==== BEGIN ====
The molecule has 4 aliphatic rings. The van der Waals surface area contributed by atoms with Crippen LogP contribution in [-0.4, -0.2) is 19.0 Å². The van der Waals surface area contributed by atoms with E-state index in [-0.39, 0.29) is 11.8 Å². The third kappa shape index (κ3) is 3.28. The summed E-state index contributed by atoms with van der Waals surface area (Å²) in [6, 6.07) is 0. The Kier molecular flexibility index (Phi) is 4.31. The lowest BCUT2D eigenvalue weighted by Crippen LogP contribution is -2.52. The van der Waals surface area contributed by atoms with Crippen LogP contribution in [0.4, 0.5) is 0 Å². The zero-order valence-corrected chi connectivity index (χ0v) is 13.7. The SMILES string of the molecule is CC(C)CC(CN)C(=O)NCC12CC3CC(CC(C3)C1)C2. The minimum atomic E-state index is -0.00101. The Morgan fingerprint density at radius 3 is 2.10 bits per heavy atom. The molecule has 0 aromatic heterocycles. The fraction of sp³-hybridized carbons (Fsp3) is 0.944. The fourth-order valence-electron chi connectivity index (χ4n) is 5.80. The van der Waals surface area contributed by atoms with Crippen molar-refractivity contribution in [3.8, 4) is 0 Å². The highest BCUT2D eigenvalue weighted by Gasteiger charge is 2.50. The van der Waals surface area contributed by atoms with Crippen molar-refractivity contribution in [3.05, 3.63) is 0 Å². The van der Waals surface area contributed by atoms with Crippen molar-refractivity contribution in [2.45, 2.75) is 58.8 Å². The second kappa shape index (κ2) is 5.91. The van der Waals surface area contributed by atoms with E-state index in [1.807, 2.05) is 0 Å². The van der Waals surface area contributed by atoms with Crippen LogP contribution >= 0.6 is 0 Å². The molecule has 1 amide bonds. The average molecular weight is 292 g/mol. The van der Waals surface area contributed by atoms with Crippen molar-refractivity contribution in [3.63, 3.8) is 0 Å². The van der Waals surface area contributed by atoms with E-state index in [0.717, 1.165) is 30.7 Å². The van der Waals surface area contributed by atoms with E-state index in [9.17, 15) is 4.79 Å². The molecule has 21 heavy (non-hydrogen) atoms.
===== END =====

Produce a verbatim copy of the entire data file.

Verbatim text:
The molecule has 4 aliphatic rings. The van der Waals surface area contributed by atoms with Crippen LogP contribution in [-0.4, -0.2) is 19.0 Å². The van der Waals surface area contributed by atoms with E-state index in [-0.39, 0.29) is 11.8 Å². The third kappa shape index (κ3) is 3.28. The summed E-state index contributed by atoms with van der Waals surface area (Å²) in [6, 6.07) is 0. The Kier molecular flexibility index (Phi) is 4.31. The lowest BCUT2D eigenvalue weighted by Crippen LogP contribution is -2.52. The van der Waals surface area contributed by atoms with Crippen LogP contribution in [0.4, 0.5) is 0 Å². The zero-order valence-corrected chi connectivity index (χ0v) is 13.7. The SMILES string of the molecule is CC(C)CC(CN)C(=O)NCC12CC3CC(CC(C3)C1)C2. The minimum atomic E-state index is -0.00101. The Morgan fingerprint density at radius 3 is 2.10 bits per heavy atom. The molecule has 0 aromatic heterocycles. The fraction of sp³-hybridized carbons (Fsp3) is 0.944. The fourth-order valence-electron chi connectivity index (χ4n) is 5.80. The van der Waals surface area contributed by atoms with Crippen molar-refractivity contribution in [3.8, 4) is 0 Å². The highest BCUT2D eigenvalue weighted by Gasteiger charge is 2.50. The van der Waals surface area contributed by atoms with Crippen molar-refractivity contribution in [3.05, 3.63) is 0 Å². The van der Waals surface area contributed by atoms with Crippen molar-refractivity contribution in [2.45, 2.75) is 58.8 Å². The second kappa shape index (κ2) is 5.91. The van der Waals surface area contributed by atoms with E-state index in [1.807, 2.05) is 0 Å². The van der Waals surface area contributed by atoms with Crippen LogP contribution >= 0.6 is 0 Å². The molecule has 1 amide bonds. The average molecular weight is 292 g/mol. The van der Waals surface area contributed by atoms with Crippen molar-refractivity contribution in [3.63, 3.8) is 0 Å². The van der Waals surface area contributed by atoms with E-state index in [0.717, 1.165) is 30.7 Å². The van der Waals surface area contributed by atoms with E-state index in [9.17, 15) is 4.79 Å². The molecule has 21 heavy (non-hydrogen) atoms.